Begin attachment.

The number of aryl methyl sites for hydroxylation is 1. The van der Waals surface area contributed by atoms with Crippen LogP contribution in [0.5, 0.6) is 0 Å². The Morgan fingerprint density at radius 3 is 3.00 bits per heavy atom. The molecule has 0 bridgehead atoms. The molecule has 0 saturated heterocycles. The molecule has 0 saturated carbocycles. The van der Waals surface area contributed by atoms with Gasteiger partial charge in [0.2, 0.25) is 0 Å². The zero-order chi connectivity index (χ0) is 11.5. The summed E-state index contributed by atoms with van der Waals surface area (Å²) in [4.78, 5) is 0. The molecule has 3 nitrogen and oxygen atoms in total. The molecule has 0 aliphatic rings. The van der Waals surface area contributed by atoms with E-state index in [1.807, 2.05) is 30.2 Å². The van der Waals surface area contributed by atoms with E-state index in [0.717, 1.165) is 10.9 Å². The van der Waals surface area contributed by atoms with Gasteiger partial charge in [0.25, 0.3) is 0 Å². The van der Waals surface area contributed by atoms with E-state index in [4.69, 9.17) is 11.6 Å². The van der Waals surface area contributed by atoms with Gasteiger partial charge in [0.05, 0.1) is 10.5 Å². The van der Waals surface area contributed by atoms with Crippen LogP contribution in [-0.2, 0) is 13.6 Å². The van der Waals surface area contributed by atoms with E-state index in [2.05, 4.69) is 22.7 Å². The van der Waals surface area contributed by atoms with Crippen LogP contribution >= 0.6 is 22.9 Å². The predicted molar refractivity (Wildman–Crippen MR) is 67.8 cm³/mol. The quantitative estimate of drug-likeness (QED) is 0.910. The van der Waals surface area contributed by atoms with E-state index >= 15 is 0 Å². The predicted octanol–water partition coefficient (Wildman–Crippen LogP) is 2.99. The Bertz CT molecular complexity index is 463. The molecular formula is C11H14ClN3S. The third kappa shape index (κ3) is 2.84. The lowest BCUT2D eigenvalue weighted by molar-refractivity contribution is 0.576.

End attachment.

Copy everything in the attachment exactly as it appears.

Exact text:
The number of aryl methyl sites for hydroxylation is 1. The van der Waals surface area contributed by atoms with Crippen LogP contribution in [0.5, 0.6) is 0 Å². The Morgan fingerprint density at radius 3 is 3.00 bits per heavy atom. The molecule has 0 bridgehead atoms. The molecule has 0 saturated heterocycles. The molecule has 0 saturated carbocycles. The van der Waals surface area contributed by atoms with Gasteiger partial charge in [0.2, 0.25) is 0 Å². The zero-order chi connectivity index (χ0) is 11.5. The summed E-state index contributed by atoms with van der Waals surface area (Å²) in [4.78, 5) is 0. The molecule has 3 nitrogen and oxygen atoms in total. The molecule has 0 aliphatic rings. The van der Waals surface area contributed by atoms with E-state index in [1.807, 2.05) is 30.2 Å². The van der Waals surface area contributed by atoms with E-state index in [0.717, 1.165) is 10.9 Å². The van der Waals surface area contributed by atoms with Gasteiger partial charge in [0.25, 0.3) is 0 Å². The van der Waals surface area contributed by atoms with E-state index in [4.69, 9.17) is 11.6 Å². The van der Waals surface area contributed by atoms with Gasteiger partial charge in [0.05, 0.1) is 10.5 Å². The van der Waals surface area contributed by atoms with Crippen LogP contribution in [-0.2, 0) is 13.6 Å². The van der Waals surface area contributed by atoms with E-state index in [2.05, 4.69) is 22.7 Å². The van der Waals surface area contributed by atoms with Crippen LogP contribution >= 0.6 is 22.9 Å². The predicted molar refractivity (Wildman–Crippen MR) is 67.8 cm³/mol. The quantitative estimate of drug-likeness (QED) is 0.910. The van der Waals surface area contributed by atoms with E-state index >= 15 is 0 Å². The predicted octanol–water partition coefficient (Wildman–Crippen LogP) is 2.99. The Bertz CT molecular complexity index is 463. The molecular formula is C11H14ClN3S. The third kappa shape index (κ3) is 2.84. The lowest BCUT2D eigenvalue weighted by molar-refractivity contribution is 0.576.